Nokia announced its anticipated poor results for the first quarter of 2012, with president and CEO Stephen Elop stating that the company has a “clear sense of urgency to move our strategy forward even faster.”
In a statement, Nokia said that it “plans to accelerate and substantially deepen Devices & Services cost savings,” with details to be announced “as quickly as possible.”
Among its strategic aims are actions to drive take-up of its Microsoft-powered Lumia smartphones, and support for its feature phone sales.
While Nokia has previously trumpeted the rapid introduction of its Lumia devices, Elop acknowledged that “the actual sales results have been mixed.” Although markets including the US exceeded expectations, “establishing momentum in certain markets including the UK has been more challenging.”
The company’s mass-market mobile phones business is also pressured, as “the lower price tiers of our industry are undergoing a structural change, and traditional feature phones are challenged by full touch devices.” Elop said Nokia is making new investments in this space, with plans to strengthen its line-up during the current quarter.
On a group level, the company reported a loss attributable to equity holders of EUR929 million, compared to a prior-year profit of EUR344 million, on total sales of EUR7.4 billion, down 29 percent from EUR10.4 billion. On an operating level, it saw a loss of EUR1.3 billion, compared with a Q1 2011 profit of 439 million.
Sales in the Devices & Services business fell by 40 percent to EUR4.2 billion, with collapsing figures for both its Smart Devices (down 52 percent to EUR1.7 billion) and Mobile Phones (down 32 percent to EUR2.3 billion). Operating loss for this unit was EUR219 million, compared with a prior-year profit of EUR729 million.
Total device volume of 82.7 million units was down by 24 percent from 108.5 million in Q1 last year, again with both Smart Devices (down 51 percent to 11.9 million) and Mobile Phones (down 16 percent to 70.8 million) underperforming.
Geographically, the company saw a drop in sales for Devices & Services across the board, with sales in Greater China decreasing by 70 percent to EUR577 million from EUR1.9 billion. Other notable drops included a 35 percent fall in Europe, to EUR1.35 billion from EUR2.08 billion – both China and Europe have previously been strongholds for Nokia.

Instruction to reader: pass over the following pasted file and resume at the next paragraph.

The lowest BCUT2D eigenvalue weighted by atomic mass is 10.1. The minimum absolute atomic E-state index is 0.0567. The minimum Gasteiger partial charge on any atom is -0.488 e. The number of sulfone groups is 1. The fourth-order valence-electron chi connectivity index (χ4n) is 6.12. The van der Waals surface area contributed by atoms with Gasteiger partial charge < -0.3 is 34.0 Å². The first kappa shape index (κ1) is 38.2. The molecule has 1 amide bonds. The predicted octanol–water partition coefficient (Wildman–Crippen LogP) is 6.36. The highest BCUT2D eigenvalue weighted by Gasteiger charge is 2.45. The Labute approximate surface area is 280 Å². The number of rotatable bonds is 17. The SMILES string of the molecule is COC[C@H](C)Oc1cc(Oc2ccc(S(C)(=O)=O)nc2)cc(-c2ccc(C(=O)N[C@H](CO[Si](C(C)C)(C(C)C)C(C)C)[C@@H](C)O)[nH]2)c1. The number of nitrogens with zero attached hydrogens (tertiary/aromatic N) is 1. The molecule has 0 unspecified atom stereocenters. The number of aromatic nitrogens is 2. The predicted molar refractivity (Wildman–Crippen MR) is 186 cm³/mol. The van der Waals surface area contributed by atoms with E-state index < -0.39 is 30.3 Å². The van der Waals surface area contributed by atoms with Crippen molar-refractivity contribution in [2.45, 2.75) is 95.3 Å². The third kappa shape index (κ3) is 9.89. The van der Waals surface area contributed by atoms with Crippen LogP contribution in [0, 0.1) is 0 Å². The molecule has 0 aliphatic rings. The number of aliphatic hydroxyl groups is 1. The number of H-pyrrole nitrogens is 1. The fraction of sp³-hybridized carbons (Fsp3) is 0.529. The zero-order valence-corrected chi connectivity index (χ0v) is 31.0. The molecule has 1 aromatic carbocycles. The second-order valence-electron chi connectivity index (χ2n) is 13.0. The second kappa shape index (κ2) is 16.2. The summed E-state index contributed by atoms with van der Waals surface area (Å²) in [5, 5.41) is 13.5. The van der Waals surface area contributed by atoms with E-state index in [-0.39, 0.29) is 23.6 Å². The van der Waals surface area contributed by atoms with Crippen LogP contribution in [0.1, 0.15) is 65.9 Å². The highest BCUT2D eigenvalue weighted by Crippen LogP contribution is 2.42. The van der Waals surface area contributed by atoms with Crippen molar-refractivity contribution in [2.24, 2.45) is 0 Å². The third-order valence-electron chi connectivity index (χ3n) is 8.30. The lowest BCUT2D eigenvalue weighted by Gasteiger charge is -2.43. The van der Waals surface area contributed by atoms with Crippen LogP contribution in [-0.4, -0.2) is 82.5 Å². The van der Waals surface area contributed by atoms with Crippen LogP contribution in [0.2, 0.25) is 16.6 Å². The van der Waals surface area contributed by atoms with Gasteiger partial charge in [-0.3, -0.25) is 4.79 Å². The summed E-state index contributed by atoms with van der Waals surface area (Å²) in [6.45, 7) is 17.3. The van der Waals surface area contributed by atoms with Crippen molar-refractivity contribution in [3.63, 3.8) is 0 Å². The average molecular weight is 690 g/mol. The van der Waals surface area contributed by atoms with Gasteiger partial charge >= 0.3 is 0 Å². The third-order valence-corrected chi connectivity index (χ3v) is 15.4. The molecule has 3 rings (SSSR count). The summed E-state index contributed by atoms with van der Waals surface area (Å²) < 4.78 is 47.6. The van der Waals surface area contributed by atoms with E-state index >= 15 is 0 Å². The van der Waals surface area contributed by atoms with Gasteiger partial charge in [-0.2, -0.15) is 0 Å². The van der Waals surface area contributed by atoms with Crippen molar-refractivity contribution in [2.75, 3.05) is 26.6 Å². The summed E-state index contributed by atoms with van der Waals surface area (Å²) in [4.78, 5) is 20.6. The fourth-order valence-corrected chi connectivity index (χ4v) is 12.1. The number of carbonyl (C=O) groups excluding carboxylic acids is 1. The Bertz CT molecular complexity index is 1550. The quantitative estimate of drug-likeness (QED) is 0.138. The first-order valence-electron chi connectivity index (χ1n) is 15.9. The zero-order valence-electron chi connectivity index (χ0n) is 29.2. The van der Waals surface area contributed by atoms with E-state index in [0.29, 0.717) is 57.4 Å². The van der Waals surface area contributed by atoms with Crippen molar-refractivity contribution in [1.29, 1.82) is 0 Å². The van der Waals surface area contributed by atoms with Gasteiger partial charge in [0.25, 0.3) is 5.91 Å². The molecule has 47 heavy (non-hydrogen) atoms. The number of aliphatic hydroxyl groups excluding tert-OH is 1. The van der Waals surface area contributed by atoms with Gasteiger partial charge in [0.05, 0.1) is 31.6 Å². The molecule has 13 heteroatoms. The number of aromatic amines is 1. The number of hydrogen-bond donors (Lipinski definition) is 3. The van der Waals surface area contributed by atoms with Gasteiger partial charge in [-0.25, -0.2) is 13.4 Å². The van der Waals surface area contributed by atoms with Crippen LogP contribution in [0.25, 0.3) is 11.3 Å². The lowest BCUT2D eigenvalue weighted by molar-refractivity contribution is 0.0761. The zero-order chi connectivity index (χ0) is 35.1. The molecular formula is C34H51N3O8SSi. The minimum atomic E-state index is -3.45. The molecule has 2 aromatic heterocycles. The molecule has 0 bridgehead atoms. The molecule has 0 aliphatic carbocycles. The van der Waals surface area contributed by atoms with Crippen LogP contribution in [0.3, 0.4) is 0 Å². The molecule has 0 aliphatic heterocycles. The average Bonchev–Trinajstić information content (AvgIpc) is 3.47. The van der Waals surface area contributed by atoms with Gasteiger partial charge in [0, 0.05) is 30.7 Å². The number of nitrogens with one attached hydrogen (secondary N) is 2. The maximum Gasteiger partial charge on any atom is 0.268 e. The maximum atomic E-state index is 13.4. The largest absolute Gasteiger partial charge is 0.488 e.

The Nokia Siemens Networks infrastructure joint venture is also continuing to see tough times amid a wide-ranging restructure, with Nokia reporting an operating loss of EUR1 billion for this unit, compared with a prior-year loss of EUR142 million, on sales of EUR2.9 billion, down 7 percent from EUR3.2 billion.
During Q1, NSN’s restructuring led to a charge of EUR772 million.
In terms of positive, the Location & Commerce unit saw an operating profit of EUR36 million, compared with a prior-year loss of EUR16 million, on sales of EUR277 million, up 19 percent.
Nokia is also set to restructure its sales operation, following the departure of Colin Giles, EVP of sales and a member of its Leadership Team. In a statement, it said that “after many years of travel, Giles has decided to leave the company to be closer to his family.”
Following his departure, four regional SVPs and the lead of sales operations will report directly to Niklas Savander, EVP of Markets. “As a result of reducing layers, we can increase the speed at which we execute sales activities and improve the collaboration between our business groups and our team on the ground,” he said.
Looking forward, Nokia reiterated that it expects its non-IFRS Devices & Services operating margin in the second quarter of 2012 to be “similar to or below” the first quarter level of -3 percent. This reflects the fact that Q1 saw a one-off benefit related to lower warranty costs, as well as ongoing concern related to competitive industry dynamics; uncertainty with regard to new product rollouts; and macroeconomic conditions.
During the first quarter of 2012, Nokia received around EUR189 million in “platform support payments” from Microsoft.